Many parents wonder whether they should support their child’s involvement in sports teams, arts and music clubs, or other non-academic extracurricular activities. Even though most non-academic activities may not be directly associated with educational goals, students can learn valuable lessons from such experiences. Non-academic activities aid adolescents as they look for settings where they can interact with like-minded peers, form relationships with non-familial adults, and experiment with different roles.
In a recent study of gifted high school graduates, respondents indicated that some of their most positive school experiences were in extracurricular activities. They stated that activities such as sports and the arts offered opportunities to relieve stress, develop skills outside of the academic realm, and create a sense of belonging. Extracurricular clubs also present possibilities for students to strive for personal improvement and see the results of hard work. Such situations may be particularly important for students who are not adequately challenged in the classroom. Among the general student population, research indicates that extracurricular activities may reduce risk behaviors such as skipping school and using alcohol or drugs.
Several studies have found that over half of gifted students participate on athletic teams. One study of academically gifted adolescents involved in sports showed that they have greater overall confidence than students not involved in sports. Such findings highlight the importance of activities that can curb declines in self-esteem. Studies present mixed findings on whether sports participation has any impact on a student’s likelihood of using alcohol and drugs. This effect may depend on the culture of specific sports programs or schools, so parents and students will need to consider what works best in each particular student’s situation.
Gifted students indicate that participation in visual arts, drama, music, and journalism organizations had positive impacts on their social lives and work ethic. Graduates recall that these clubs made school a more positive social experience and eased the transition into high school. Students appreciated how arts engagement helped them approach challenges with persistence, concentration, and conscientiousness.
Other common activities include pro-social organizations such as student government, politically aligned groups, or volunteering clubs. Research in the general student population shows associations between these activities and higher self-esteem, greater value placed on school, and lower substance use.
Over-Involvement and Changing Interests
Although participation in activities has been found beneficial, many parents worry about whether their child’s involvement in extracurricular activities can compromise their academic performance or well-being. Research suggests that the media may exaggerate the “over-involvement phenomenon,” or the idea that teens are burdened with too many activities. These studies indicate that academic achievement only starts to decline after students are involved in more than five activities and occurs only in a small percentage of adolescents. At the same time, some research has even suggested that involvement in different types of activities (such as sports and academic clubs) promotes greater psychological health. Other evidence shows that some students think that their schedules offer too little free time or that they are involved in certain activities only to please their parents. Students also want to change their involvement when their interests and values shift. Your child may reach a point at which a once-loved activity becomes tedious, overwhelming, or unfulfilling. Replacing it with time to explore a different activity or simply relax can benefit both you and your child.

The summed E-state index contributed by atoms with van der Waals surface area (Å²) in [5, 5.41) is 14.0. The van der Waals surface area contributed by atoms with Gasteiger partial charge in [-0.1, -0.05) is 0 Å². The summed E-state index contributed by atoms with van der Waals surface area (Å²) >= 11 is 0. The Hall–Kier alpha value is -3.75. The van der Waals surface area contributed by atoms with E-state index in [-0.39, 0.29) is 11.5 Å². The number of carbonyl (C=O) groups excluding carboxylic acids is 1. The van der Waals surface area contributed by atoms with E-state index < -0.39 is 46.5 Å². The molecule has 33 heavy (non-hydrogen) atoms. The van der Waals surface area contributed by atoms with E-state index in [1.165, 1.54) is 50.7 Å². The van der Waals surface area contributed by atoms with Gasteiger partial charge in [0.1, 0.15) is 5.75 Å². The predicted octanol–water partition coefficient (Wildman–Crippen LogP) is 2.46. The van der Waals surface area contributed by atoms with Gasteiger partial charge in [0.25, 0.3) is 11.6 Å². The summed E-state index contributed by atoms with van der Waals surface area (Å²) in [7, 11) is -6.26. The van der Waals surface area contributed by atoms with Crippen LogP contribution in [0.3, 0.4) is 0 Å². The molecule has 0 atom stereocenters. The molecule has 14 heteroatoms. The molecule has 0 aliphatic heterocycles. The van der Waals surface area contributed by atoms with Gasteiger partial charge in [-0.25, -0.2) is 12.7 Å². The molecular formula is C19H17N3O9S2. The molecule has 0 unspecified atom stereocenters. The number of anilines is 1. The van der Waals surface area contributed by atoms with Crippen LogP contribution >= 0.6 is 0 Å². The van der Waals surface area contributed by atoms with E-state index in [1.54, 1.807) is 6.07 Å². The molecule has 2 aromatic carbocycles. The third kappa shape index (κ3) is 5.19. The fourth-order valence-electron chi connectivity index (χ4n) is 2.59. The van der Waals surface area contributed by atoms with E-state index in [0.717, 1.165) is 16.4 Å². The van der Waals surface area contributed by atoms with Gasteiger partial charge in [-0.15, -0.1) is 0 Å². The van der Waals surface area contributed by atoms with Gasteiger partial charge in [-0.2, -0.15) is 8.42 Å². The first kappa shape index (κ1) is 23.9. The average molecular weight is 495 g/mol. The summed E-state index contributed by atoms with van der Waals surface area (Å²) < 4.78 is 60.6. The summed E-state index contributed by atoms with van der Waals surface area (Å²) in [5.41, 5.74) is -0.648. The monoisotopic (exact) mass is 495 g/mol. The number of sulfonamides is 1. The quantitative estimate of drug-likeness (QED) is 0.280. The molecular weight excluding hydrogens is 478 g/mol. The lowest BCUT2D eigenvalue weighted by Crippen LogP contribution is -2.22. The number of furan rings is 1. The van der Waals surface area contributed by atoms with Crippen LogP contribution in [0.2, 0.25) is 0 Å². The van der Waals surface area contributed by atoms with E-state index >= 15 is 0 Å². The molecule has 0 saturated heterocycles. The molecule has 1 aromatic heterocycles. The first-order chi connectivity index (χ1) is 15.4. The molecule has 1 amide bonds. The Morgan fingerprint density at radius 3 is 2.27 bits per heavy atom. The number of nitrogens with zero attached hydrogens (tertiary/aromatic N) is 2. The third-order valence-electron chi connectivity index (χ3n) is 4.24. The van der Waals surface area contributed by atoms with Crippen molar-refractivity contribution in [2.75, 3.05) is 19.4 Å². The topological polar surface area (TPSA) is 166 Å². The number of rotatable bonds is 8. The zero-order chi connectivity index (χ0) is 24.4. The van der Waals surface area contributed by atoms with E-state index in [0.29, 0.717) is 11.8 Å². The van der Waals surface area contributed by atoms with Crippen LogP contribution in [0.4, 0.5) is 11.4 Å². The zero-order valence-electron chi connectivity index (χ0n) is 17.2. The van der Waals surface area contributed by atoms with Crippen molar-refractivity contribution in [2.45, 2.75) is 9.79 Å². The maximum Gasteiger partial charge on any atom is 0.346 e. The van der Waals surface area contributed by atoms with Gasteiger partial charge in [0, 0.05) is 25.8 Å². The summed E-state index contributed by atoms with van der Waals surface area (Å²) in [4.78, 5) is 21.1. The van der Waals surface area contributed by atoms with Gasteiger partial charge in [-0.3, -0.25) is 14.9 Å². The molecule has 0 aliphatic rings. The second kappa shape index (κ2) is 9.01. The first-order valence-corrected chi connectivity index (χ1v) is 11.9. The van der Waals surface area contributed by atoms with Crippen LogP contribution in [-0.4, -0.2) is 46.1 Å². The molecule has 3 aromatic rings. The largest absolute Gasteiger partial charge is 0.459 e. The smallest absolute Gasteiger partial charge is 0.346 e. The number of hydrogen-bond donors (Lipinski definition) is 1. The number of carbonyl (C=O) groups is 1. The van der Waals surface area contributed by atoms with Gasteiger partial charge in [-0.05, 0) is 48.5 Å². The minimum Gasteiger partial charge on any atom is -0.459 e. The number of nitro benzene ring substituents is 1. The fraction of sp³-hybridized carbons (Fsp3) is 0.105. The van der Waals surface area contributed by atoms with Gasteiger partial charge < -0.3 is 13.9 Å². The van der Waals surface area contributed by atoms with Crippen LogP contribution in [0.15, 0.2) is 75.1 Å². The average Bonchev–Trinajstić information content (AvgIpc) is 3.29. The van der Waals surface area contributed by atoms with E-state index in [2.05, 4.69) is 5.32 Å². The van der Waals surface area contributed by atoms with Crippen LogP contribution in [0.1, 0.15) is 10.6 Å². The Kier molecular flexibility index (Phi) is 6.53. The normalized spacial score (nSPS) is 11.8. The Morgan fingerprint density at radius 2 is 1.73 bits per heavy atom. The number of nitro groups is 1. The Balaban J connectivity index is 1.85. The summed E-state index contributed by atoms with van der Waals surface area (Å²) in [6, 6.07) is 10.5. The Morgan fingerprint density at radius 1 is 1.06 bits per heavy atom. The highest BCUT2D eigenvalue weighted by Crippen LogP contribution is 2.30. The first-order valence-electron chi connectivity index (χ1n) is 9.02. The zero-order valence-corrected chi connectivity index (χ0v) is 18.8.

- Fredricks, J. A. (2012). Extracurricular participation and academic outcomes: Testing the over-scheduling hypothesis. Journal of youth and adolescence,41(3), 295-306.
- Fredricks, J. A., Alfeld-Liro, C. J., Hruda, L. Z., Eccles, J. S., Patrick, H., & Ryan, A. M. (2002). A qualitative exploration of adolescents’ commitment to athletics and the arts. Journal of Adolescent Research, 17(1), 68-97.
- Fredricks, J. A., & Eccles, J. S. (2006). Is extracurricular participation associated with beneficial outcomes? Concurrent and longitudinal relations. Developmental psychology, 42(4), 698.
- Martin, A. J., Mansour, M., Anderson, M., Gibson, R., Liem, G. D., & Sudmalis, D. (2013). The role of arts participation in students’ academic and nonacademic outcomes: A longitudinal study of school, home, and community factors. Journal Of Educational Psychology, 105(3), 709-727. doi:10.1037/a0032795
- Metsäpelto, R., & Pulkkinen, L. (2012). Socioemotional Behavior and School Achievement in Relation to Extracurricular Activity Participation in Middle Childhood. Scandinavian Journal Of Educational Research, 56(2), 167-182. doi:10.1080/00313831.2011.581681.
- Olszewski-Kubilius, P., & Lee, S. Y. (2004). The role of participation in in-school and outside-of-school activities in the talent development of gifted students. Prufrock Journal, 15(3), 107-123.